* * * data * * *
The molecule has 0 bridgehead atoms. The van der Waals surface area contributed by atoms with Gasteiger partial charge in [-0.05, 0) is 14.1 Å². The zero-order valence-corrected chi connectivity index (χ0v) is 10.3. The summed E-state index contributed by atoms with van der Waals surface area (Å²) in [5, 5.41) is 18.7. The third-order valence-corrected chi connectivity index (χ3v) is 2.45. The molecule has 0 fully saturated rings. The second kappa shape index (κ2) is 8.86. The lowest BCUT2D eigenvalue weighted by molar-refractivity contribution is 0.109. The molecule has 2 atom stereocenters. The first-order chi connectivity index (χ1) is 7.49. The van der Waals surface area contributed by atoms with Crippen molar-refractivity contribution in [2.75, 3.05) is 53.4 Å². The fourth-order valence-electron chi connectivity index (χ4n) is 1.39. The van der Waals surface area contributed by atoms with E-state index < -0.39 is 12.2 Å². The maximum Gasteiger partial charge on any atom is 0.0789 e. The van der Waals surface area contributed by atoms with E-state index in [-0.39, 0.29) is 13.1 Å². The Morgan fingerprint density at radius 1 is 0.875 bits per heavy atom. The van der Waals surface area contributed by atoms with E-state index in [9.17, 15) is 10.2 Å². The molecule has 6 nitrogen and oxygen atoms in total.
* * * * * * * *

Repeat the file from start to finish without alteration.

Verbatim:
The molecule has 0 bridgehead atoms. The van der Waals surface area contributed by atoms with Gasteiger partial charge in [-0.05, 0) is 14.1 Å². The zero-order valence-corrected chi connectivity index (χ0v) is 10.3. The summed E-state index contributed by atoms with van der Waals surface area (Å²) in [5, 5.41) is 18.7. The third-order valence-corrected chi connectivity index (χ3v) is 2.45. The molecule has 0 fully saturated rings. The second kappa shape index (κ2) is 8.86. The lowest BCUT2D eigenvalue weighted by molar-refractivity contribution is 0.109. The molecule has 2 atom stereocenters. The first-order chi connectivity index (χ1) is 7.49. The van der Waals surface area contributed by atoms with Crippen molar-refractivity contribution in [2.75, 3.05) is 53.4 Å². The fourth-order valence-electron chi connectivity index (χ4n) is 1.39. The van der Waals surface area contributed by atoms with E-state index < -0.39 is 12.2 Å². The maximum Gasteiger partial charge on any atom is 0.0789 e. The van der Waals surface area contributed by atoms with E-state index in [-0.39, 0.29) is 13.1 Å². The Morgan fingerprint density at radius 1 is 0.875 bits per heavy atom. The van der Waals surface area contributed by atoms with E-state index in [9.17, 15) is 10.2 Å². The molecule has 6 nitrogen and oxygen atoms in total.